Medscape Medical News

Retired Physician Honored for Work With Poor, Uninsured

Lisa Pevtzow

The most rewarding decade of Dr. Matthew Mandel’s professional life has been this most recent one, he says, when as a retired physician he helped build a free medical clinic in his community from the ground up.

“Professionally this has been the best 10 years of my life,” he said.

And for that work, as the co-medical director of Volunteers in Medicine (VIM) Berkshires, Dr. Mandel was honored last month with the American Medical Association Foundation’s Jack B. McConnell, MD Award for Excellence in Volunteerism. The award, bestowed during the American Medical Association’s National Advocacy Conference, recognizes the work of senior physicians who through the spirit of volunteerism help patients gain access to healthcare. A $2500 grant will be given to VIM.

Over the past 10 years, Dr. Mandel helped create and grow VIM Berkshires, a free healthcare clinic in Stockbridge, Massachusetts, for uninsured and underinsured, low-income residents. Mandel is in charge of recruiting many of the VIM volunteers, which now number about 150, credentialing its medical personnel, and referring patients to specialists. He also raises much of the $600,000 the clinic needs to keep its doors open each year.

“This work is incredibly gratifying,” he said.

The grandson of a surgeon, Dr. Mandel graduated from Case Western Reserve University in Cleveland, Ohio, with a degree in psychology. He began medical school in Tours, France, before transferring back to the United States and graduating from Hahnemann Medical College in Philadelphia, Pennsylvania. He is board certified in anesthesiology, specializing in pediatrics and high-risk obstetrics.Dr. Mandel’s second career as a volunteer began after his retirement from Providence Hospital in Holyoke, Massachusetts, where he chaired the Department of Anesthesia. He and his wife, Catherine, now the volunteer director of communications for VIM, moved to Stockbridge, where they had a small summer cottage. They became involved in the life of the community (which is the summer home of the Boston Symphony Orchestra and the setting of several renowned arts festivals), and he learned to weave.

In 2003, Dr. Mandel attended a 2-day seminar run by a local nonprofit. At the end of a fundraising workshop and knowing that he had recently retired from the operating room and scrub suits, the presenter asked him whether he would be willing to help create a free medical clinic in the area.

“A lot of people don’t realize the tremendous need there is by the very people who work behind the scenes — in the kitchens and the gardens and in the arts — to make this such a terrific place,” he said. Many of the artists, musicians, and dancers who make the Berkshires a magnet for the arts are uninsured or underinsured, as are local business owners and employees, he said.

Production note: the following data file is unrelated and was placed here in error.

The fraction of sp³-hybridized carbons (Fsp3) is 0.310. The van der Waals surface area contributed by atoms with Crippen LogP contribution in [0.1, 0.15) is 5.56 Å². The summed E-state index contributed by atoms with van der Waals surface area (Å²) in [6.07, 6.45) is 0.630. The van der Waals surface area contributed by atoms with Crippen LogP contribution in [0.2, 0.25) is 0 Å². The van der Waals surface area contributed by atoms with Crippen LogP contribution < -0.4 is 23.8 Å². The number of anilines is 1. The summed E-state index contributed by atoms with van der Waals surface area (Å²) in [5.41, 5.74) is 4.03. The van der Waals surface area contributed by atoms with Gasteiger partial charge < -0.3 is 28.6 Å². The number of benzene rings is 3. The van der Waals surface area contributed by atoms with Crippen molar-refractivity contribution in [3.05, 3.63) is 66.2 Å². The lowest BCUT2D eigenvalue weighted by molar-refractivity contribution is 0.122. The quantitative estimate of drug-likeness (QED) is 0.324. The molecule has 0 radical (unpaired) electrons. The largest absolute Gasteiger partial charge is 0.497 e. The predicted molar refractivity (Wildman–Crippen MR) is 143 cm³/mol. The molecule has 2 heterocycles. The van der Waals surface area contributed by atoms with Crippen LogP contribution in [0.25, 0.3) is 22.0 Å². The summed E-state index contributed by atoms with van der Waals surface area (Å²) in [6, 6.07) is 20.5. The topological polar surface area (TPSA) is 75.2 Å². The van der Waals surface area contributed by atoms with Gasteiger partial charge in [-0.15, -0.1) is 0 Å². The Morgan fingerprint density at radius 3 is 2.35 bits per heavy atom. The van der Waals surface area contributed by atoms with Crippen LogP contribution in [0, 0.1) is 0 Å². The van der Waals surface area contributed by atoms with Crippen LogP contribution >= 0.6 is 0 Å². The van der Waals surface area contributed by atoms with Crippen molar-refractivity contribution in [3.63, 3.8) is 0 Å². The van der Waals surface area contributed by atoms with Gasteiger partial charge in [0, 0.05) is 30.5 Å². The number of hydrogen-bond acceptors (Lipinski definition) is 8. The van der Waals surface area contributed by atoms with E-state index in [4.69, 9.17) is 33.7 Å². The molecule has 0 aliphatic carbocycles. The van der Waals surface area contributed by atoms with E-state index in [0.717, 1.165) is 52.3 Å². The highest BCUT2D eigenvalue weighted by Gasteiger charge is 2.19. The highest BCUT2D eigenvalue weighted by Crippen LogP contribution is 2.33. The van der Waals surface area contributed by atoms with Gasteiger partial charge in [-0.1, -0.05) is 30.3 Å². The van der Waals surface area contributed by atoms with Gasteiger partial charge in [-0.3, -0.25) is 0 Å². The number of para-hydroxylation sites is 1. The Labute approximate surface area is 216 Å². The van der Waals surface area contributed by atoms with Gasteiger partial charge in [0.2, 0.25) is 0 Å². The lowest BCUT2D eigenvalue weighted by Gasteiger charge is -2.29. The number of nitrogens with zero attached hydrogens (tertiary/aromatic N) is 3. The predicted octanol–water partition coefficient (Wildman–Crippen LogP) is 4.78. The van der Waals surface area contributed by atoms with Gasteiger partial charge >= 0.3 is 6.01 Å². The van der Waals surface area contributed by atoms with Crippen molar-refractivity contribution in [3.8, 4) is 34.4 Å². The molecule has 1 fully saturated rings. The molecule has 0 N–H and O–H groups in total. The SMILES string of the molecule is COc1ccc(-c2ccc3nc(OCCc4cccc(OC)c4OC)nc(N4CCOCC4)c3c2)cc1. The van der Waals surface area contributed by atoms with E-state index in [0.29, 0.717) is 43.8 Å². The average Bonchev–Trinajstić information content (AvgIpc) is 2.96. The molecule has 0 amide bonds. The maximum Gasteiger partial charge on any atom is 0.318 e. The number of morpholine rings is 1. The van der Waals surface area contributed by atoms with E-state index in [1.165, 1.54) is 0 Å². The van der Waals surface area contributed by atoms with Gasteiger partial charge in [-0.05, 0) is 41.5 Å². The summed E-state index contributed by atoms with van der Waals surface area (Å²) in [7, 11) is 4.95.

All services at the clinic, from physician and dental visits to psychiatry, optometry, nutritional and diabetes counseling and even acupuncture, are provided free of charge. Local hospitals and specialists chip in with free testing, x-rays, and care. Since the clinic opened in 2004, it has exceeded 20,000 patient visits and has a current patient load of about 3000 people.

The clinic has saved lives, said Dr. Mandel. He spoke about life-threatening conditions the clinic detected in people walking in with unrelated complaints. The most dramatic was a woman in her 30s who was found to need open-heart surgery, which VIM arranged to be performed pro bono. Through basic screening tests, they also caught 2 cases of active tuberculosis and several cancers.

“Ninety percent of our patients are in the workforce and these are people who are really stuck for various reasons — and that really gets to me,” he said.

The health and future of the clinic have become his life’s mission, and he is always on the lookout for volunteers to add to the clinic staff so that the clinic can see more patients. Asked if he still weaves, Dr. Mandel laughs, “I wish I could still weave, but I have no time.”

Arthur Peisner, chairman of the VIM board, spoke about the tremendous contribution of time and energy Dr. Mandel has made to VIM, as well as his passion for the mission of VIM and the well-being of its patients. The connections Dr. Mandel has been able to make throughout the community have been invaluable for keeping its doors open, he said.

“He is the driving force,” Peisner said.

Leslie McGuire, MSW

Director, U.S. Partnerships

Mar 15, 2013